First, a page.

Munaf told to return from movie
With back-to-back matches coming up for India, Munaf Patel decided to take a breather on Thursday and go for a movie -- Vishal Bhardwaj's Saat Khoon Maaf -- with his wife.
However, he could watch only two of the seven promised murders, as he was called back from the theatre and asked to join the team in watching the video of Ireland's upset victory over England.
"I was called back to the hotel to watch Ireland. I saw only two murders in the theatre, but ended up watching many more during the Ireland-England game," Munaf said.
Minnows Ireland overhauled England's total of 327-8 with five balls to spare. The highest successful chase in World Cup history was powered by a destructive 63-ball 113 by Kevin O'Brien.
India meet Ireland in the Group B match in Bangalore on Sunday.
Image: Munaf Patel
Cricket paraphernalia of Dhoni, Gambhir auctioned
Ahead of their Group B match against giant-killers Ireland on Sunday, the Indian cricket team did their bit of charity. Cricket paraphernalia of captain Mahendra Singh Dhoni and Gautam Gambhir was auctioned in Bangalore to raise funds for the disabled.
The auction was organised by a charitable institution, Mathru Foundation, and attended by Dhoni, Gambhir, Munaf Patel, Piyush Chawla and pacer Praveen Kumar, who was ruled out of the World Cup at the last minute due to an injury.
Former India fast bowler Venkatesh Prasad and Ashwini Nachappa are involved with the foundation.
Image: Gautam Gambhir and MS Dhoni
Afridi wants more use of UDRS
Pakistan's captain Shahid Afridi wants the International Cricket Council (ICC) to consider increasing the number of Umpire Decision Review System (UDRS) appeals allowed to a particular team.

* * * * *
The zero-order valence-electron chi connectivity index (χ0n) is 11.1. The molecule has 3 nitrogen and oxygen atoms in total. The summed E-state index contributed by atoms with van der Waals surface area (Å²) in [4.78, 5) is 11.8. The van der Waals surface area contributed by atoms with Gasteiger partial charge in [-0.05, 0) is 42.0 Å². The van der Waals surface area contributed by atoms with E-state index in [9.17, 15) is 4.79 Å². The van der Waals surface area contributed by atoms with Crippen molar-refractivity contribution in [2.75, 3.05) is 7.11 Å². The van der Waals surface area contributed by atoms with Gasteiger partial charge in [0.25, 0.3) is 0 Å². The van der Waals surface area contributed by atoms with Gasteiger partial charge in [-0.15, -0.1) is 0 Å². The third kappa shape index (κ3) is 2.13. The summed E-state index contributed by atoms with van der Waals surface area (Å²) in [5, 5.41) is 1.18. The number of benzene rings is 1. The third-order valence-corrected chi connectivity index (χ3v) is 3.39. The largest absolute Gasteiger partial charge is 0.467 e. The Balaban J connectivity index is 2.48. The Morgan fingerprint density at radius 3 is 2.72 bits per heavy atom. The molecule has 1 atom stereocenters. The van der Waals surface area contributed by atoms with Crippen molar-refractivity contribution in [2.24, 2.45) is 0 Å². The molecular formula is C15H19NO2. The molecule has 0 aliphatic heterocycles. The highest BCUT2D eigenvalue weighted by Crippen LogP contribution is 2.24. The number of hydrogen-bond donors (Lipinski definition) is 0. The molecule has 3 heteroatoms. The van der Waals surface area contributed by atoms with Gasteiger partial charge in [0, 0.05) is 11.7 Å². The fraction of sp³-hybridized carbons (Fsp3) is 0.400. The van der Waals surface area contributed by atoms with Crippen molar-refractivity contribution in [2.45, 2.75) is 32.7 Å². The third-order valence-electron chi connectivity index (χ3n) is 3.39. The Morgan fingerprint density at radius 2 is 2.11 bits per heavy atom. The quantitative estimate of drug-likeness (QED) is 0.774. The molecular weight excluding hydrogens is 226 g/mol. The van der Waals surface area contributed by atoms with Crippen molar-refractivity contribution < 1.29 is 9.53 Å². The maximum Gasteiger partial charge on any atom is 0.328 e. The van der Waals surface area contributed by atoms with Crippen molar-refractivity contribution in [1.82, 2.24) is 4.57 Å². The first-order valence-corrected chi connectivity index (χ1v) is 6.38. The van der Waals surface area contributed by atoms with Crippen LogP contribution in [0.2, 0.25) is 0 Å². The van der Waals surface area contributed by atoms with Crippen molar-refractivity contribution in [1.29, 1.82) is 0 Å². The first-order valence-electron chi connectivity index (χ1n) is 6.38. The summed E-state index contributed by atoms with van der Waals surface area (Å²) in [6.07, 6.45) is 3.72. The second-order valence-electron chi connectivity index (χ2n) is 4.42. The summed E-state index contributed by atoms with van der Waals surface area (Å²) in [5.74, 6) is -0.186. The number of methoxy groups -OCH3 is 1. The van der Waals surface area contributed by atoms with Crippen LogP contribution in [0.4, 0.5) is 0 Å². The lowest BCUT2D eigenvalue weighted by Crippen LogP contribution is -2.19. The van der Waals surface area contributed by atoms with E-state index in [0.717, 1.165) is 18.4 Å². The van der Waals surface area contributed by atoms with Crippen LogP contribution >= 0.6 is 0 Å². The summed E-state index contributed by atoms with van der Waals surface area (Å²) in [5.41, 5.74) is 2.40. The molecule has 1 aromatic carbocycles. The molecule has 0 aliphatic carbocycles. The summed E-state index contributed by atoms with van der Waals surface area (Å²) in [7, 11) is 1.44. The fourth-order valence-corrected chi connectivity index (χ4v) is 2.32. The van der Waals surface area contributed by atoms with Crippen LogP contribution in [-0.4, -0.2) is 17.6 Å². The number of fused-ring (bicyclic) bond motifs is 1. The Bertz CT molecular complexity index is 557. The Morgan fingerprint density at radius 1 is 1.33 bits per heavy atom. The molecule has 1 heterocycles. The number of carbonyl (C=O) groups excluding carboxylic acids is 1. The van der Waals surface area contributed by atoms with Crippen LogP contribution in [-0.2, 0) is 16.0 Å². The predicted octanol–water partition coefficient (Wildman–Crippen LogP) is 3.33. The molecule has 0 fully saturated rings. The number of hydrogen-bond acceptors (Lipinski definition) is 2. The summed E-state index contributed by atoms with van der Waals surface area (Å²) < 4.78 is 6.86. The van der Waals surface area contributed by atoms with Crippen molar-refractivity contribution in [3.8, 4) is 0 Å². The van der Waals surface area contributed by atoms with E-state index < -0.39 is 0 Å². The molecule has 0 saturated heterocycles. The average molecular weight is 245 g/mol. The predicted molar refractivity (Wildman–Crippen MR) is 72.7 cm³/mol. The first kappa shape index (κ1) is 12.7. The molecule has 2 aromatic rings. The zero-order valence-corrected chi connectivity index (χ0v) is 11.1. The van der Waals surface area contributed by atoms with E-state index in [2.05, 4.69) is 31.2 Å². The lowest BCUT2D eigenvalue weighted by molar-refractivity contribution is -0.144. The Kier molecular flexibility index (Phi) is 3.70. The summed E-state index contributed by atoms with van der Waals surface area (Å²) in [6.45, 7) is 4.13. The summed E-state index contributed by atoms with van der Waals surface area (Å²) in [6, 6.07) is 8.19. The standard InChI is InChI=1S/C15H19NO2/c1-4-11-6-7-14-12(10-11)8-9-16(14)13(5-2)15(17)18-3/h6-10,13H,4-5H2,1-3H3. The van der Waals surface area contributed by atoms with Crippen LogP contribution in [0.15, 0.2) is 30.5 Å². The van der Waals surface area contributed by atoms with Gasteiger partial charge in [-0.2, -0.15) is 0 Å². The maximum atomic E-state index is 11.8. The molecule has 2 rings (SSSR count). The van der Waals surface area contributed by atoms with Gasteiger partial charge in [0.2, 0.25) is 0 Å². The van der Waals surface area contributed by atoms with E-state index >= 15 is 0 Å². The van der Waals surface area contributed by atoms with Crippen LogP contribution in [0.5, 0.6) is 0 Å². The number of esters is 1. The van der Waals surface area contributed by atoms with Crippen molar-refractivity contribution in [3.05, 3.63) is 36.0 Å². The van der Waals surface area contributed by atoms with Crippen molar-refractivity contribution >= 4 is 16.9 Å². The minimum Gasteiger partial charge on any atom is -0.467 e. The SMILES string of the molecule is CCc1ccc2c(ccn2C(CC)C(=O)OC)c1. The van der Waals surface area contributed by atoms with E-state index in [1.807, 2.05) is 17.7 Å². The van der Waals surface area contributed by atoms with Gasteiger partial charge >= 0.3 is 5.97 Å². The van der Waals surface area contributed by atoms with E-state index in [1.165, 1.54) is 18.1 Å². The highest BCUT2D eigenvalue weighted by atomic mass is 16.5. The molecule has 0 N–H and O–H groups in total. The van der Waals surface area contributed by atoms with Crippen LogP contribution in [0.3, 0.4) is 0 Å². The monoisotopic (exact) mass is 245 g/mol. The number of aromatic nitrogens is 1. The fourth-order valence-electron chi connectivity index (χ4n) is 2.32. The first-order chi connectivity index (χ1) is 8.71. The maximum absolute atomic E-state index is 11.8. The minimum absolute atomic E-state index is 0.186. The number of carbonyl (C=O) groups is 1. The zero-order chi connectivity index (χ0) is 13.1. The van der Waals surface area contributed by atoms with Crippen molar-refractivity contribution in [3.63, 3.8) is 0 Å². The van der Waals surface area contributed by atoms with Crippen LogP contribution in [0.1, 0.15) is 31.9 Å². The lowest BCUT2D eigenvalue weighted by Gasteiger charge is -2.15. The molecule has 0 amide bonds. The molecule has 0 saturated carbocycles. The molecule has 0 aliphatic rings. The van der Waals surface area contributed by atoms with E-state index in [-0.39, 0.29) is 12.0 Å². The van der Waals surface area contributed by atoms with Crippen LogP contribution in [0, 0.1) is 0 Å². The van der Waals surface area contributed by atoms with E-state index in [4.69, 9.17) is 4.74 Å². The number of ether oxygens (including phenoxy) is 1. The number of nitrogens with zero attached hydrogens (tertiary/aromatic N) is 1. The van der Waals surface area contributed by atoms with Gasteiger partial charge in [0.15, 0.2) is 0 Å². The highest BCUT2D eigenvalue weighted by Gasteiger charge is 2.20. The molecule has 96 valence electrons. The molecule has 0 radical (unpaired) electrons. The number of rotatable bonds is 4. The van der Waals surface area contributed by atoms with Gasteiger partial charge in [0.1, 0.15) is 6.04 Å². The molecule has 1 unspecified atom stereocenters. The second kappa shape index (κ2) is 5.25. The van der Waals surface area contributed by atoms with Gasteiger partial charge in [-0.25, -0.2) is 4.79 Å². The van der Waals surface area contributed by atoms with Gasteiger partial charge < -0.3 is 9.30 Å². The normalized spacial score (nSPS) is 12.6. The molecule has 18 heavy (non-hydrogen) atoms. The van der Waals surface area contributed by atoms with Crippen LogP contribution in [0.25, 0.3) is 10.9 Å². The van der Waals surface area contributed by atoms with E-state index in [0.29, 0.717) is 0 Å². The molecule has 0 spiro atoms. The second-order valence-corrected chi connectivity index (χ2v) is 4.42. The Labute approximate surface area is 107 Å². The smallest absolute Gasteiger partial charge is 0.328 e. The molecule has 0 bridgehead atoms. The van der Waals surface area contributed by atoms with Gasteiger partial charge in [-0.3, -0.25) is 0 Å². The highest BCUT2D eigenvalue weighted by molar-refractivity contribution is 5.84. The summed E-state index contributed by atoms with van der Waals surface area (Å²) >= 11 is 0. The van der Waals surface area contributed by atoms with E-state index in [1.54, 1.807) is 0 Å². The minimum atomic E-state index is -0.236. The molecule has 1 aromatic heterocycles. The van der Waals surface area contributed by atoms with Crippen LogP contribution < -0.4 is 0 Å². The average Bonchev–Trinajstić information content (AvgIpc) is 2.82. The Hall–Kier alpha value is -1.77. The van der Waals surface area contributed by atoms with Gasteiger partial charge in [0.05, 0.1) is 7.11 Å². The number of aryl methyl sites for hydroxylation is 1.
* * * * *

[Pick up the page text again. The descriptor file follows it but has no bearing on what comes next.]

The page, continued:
Unlike his Indian counterpart Mahendra Singh Dhoni, who is not happy with the UDRS, Afridi said the system works well for most teams in the World Cup.
"The use of the UDRS is a positive development and it would not be a bad idea if its use is increased in the remaining matches of the World Cup and even after that," said Afridi in his show Captain's corner on Geo channel.
Afridi pointed out that the system has ensured minimum errors on the field and most teams are satisfied with it.
Pakistan benefited immensely from the use of the UDRS system during their tight game against Canada on Thursday as many of the decisions taken by on field umpires Darrel Harper and Nigel Long -- were turned down on review.
The all-rounder, who has taken 14 wickets in three matches in the tournament, said he is happy to be playing a leading role as a bowler but would like to see the other bowlers fire as well.
"They have bowled well but have been unlucky. I just think I am more lucky to have got the wickets. It feels good to be taking wickets for your team.
"I am pretty confident that as the others would also start taking wickets as the tournament progressed," he said.
Afridi admitted that Pakistan still needed to bring more consistency in its performances.
"I don't think the Canadian bowlers bowled any outstanding stuff we gave away our wickets and if we want to reach the final of this tournament we need to bring consistency in all three departments of our game," he said.
Pakistan's fielding was shoddy against Sri Lanka and against Canada they came up with dismal show with the bat.
Afridi said fast bowler Shoaib Akhtar had a slight groin problem and had decided to rest for the Canada game.
"We need to improve further to do well in the remaining matches, which are expected to be much tougher. I think the quarter-final will be the toughest test for the qualifying teams in this competition."
Pakistan coach Waqar Younis said he is happy that Afridi is taking wickets but also wants others to chip in.
"I don't think we can keep on relying on one bowler to take wickets all the time. I hope in the next games the other bowlers will also step up," said Waqar.
Image: Shahid Afridi
UDRS will help weaker teams
He found himself on the rough end of the UDRS but Zimbabwe skipper Elton Chigumbura still feels it is good system and would prove advantageous for the weaker teams in the World Cup.
Chigumbura was given out leg before after he stepped down the track and got rapped on the pad by Daniel Vettori. He asked for a review of the decision and though the distance between the point of impact and the stumps was well over 2.5 metres, umpire Marias Erasmus stuck to his original verdict.